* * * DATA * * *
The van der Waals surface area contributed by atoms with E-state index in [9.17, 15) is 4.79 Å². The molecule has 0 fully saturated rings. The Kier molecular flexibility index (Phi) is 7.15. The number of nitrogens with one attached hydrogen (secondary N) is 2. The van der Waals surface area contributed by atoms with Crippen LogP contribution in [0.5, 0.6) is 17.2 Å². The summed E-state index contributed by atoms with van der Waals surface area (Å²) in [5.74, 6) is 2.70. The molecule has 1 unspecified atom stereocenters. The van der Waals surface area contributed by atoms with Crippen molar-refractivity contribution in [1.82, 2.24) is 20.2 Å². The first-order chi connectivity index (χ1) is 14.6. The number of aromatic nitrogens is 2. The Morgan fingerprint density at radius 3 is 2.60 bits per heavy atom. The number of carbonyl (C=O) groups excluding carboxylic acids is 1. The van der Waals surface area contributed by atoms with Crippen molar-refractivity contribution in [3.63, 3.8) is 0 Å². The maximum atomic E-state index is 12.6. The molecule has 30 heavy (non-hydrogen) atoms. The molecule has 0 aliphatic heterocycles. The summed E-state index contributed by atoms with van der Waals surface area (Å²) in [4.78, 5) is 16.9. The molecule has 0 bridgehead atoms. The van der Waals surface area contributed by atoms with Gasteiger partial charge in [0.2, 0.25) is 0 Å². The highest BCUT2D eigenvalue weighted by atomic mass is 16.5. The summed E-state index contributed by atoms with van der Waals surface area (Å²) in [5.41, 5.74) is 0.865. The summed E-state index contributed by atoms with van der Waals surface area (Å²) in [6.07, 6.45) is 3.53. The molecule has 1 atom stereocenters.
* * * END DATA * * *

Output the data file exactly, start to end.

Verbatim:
The van der Waals surface area contributed by atoms with E-state index in [9.17, 15) is 4.79 Å². The molecule has 0 fully saturated rings. The Kier molecular flexibility index (Phi) is 7.15. The number of nitrogens with one attached hydrogen (secondary N) is 2. The van der Waals surface area contributed by atoms with Crippen LogP contribution in [0.5, 0.6) is 17.2 Å². The summed E-state index contributed by atoms with van der Waals surface area (Å²) in [5.74, 6) is 2.70. The molecule has 1 unspecified atom stereocenters. The van der Waals surface area contributed by atoms with Crippen molar-refractivity contribution in [1.82, 2.24) is 20.2 Å². The first-order chi connectivity index (χ1) is 14.6. The number of aromatic nitrogens is 2. The Morgan fingerprint density at radius 3 is 2.60 bits per heavy atom. The number of carbonyl (C=O) groups excluding carboxylic acids is 1. The van der Waals surface area contributed by atoms with Crippen molar-refractivity contribution in [3.63, 3.8) is 0 Å². The maximum atomic E-state index is 12.6. The molecule has 30 heavy (non-hydrogen) atoms. The molecule has 0 aliphatic heterocycles. The summed E-state index contributed by atoms with van der Waals surface area (Å²) in [4.78, 5) is 16.9. The molecule has 0 bridgehead atoms. The van der Waals surface area contributed by atoms with Gasteiger partial charge in [0.2, 0.25) is 0 Å². The highest BCUT2D eigenvalue weighted by atomic mass is 16.5. The summed E-state index contributed by atoms with van der Waals surface area (Å²) in [5.41, 5.74) is 0.865. The summed E-state index contributed by atoms with van der Waals surface area (Å²) in [6.07, 6.45) is 3.53. The molecule has 1 atom stereocenters.